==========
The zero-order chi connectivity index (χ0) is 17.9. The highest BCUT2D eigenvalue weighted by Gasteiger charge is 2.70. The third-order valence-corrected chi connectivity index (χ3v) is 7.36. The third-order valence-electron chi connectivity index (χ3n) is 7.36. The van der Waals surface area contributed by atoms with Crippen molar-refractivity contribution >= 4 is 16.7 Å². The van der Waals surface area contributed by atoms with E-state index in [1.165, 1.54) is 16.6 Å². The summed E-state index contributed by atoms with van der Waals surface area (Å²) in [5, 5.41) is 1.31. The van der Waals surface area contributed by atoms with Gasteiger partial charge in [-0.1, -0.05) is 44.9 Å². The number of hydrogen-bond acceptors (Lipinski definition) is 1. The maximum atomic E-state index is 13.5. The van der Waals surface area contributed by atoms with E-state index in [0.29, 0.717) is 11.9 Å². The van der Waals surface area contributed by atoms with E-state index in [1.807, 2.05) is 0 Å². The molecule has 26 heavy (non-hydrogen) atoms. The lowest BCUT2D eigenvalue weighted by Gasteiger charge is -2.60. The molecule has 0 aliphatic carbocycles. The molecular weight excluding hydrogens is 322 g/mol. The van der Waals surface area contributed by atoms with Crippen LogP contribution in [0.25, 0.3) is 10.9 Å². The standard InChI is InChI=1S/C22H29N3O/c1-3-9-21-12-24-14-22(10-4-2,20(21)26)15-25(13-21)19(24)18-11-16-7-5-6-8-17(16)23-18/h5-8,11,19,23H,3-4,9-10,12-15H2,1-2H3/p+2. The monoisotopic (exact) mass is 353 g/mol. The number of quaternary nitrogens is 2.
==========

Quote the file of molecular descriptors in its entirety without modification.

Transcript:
The zero-order chi connectivity index (χ0) is 17.9. The highest BCUT2D eigenvalue weighted by Gasteiger charge is 2.70. The third-order valence-corrected chi connectivity index (χ3v) is 7.36. The third-order valence-electron chi connectivity index (χ3n) is 7.36. The van der Waals surface area contributed by atoms with Crippen molar-refractivity contribution >= 4 is 16.7 Å². The van der Waals surface area contributed by atoms with E-state index in [1.165, 1.54) is 16.6 Å². The summed E-state index contributed by atoms with van der Waals surface area (Å²) in [5, 5.41) is 1.31. The van der Waals surface area contributed by atoms with Gasteiger partial charge in [-0.1, -0.05) is 44.9 Å². The number of hydrogen-bond acceptors (Lipinski definition) is 1. The maximum atomic E-state index is 13.5. The van der Waals surface area contributed by atoms with E-state index in [0.29, 0.717) is 11.9 Å². The van der Waals surface area contributed by atoms with E-state index in [1.807, 2.05) is 0 Å². The molecule has 26 heavy (non-hydrogen) atoms. The lowest BCUT2D eigenvalue weighted by Gasteiger charge is -2.60. The molecule has 0 aliphatic carbocycles. The molecular weight excluding hydrogens is 322 g/mol. The van der Waals surface area contributed by atoms with Crippen LogP contribution in [0.25, 0.3) is 10.9 Å². The standard InChI is InChI=1S/C22H29N3O/c1-3-9-21-12-24-14-22(10-4-2,20(21)26)15-25(13-21)19(24)18-11-16-7-5-6-8-17(16)23-18/h5-8,11,19,23H,3-4,9-10,12-15H2,1-2H3/p+2. The monoisotopic (exact) mass is 353 g/mol. The number of quaternary nitrogens is 2.